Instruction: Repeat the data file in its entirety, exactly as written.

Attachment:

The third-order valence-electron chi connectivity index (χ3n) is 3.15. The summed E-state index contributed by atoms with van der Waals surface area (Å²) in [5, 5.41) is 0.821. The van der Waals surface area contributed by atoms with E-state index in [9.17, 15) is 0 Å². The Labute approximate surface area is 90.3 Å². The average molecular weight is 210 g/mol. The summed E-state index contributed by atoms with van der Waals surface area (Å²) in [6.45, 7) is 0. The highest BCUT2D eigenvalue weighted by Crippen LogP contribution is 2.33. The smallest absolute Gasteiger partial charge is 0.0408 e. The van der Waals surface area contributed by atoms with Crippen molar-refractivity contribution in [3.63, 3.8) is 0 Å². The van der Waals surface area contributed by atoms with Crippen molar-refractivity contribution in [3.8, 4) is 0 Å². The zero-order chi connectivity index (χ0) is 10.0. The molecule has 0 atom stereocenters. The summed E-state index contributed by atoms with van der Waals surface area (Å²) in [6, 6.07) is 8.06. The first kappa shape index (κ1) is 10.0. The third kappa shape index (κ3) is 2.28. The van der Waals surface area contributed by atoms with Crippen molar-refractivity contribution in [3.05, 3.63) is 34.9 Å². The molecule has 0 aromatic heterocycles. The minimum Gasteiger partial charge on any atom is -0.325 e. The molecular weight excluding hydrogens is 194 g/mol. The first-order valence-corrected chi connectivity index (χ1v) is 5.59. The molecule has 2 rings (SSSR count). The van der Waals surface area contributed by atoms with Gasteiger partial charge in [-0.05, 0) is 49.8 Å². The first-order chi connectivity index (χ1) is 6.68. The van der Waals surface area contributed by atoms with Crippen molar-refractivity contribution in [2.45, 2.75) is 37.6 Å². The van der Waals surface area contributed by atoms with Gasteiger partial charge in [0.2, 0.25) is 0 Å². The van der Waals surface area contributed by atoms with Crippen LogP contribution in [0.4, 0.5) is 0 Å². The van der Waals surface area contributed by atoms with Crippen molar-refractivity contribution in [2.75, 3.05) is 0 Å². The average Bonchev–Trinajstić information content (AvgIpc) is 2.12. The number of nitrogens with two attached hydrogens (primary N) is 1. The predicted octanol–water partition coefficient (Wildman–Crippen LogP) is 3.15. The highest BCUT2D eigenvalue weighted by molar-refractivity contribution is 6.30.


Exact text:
The third-order valence-electron chi connectivity index (χ3n) is 3.15. The summed E-state index contributed by atoms with van der Waals surface area (Å²) in [5, 5.41) is 0.821. The van der Waals surface area contributed by atoms with E-state index in [9.17, 15) is 0 Å². The Labute approximate surface area is 90.3 Å². The average molecular weight is 210 g/mol. The summed E-state index contributed by atoms with van der Waals surface area (Å²) in [6.45, 7) is 0. The highest BCUT2D eigenvalue weighted by Crippen LogP contribution is 2.33. The smallest absolute Gasteiger partial charge is 0.0408 e. The van der Waals surface area contributed by atoms with Crippen molar-refractivity contribution in [3.63, 3.8) is 0 Å². The van der Waals surface area contributed by atoms with Crippen molar-refractivity contribution in [3.8, 4) is 0 Å². The zero-order chi connectivity index (χ0) is 10.0. The molecule has 0 atom stereocenters. The summed E-state index contributed by atoms with van der Waals surface area (Å²) in [6, 6.07) is 8.06. The first kappa shape index (κ1) is 10.0. The third kappa shape index (κ3) is 2.28. The van der Waals surface area contributed by atoms with Crippen molar-refractivity contribution in [3.05, 3.63) is 34.9 Å². The molecule has 0 aromatic heterocycles. The minimum Gasteiger partial charge on any atom is -0.325 e. The molecular weight excluding hydrogens is 194 g/mol. The first-order valence-corrected chi connectivity index (χ1v) is 5.59. The molecule has 2 rings (SSSR count). The van der Waals surface area contributed by atoms with Gasteiger partial charge in [-0.05, 0) is 49.8 Å². The first-order chi connectivity index (χ1) is 6.68. The van der Waals surface area contributed by atoms with Crippen molar-refractivity contribution in [2.45, 2.75) is 37.6 Å². The van der Waals surface area contributed by atoms with Gasteiger partial charge in [0.2, 0.25) is 0 Å². The van der Waals surface area contributed by atoms with Crippen LogP contribution in [0.4, 0.5) is 0 Å². The van der Waals surface area contributed by atoms with Crippen molar-refractivity contribution in [2.75, 3.05) is 0 Å². The average Bonchev–Trinajstić information content (AvgIpc) is 2.12. The number of nitrogens with two attached hydrogens (primary N) is 1. The predicted octanol–water partition coefficient (Wildman–Crippen LogP) is 3.15. The highest BCUT2D eigenvalue weighted by molar-refractivity contribution is 6.30.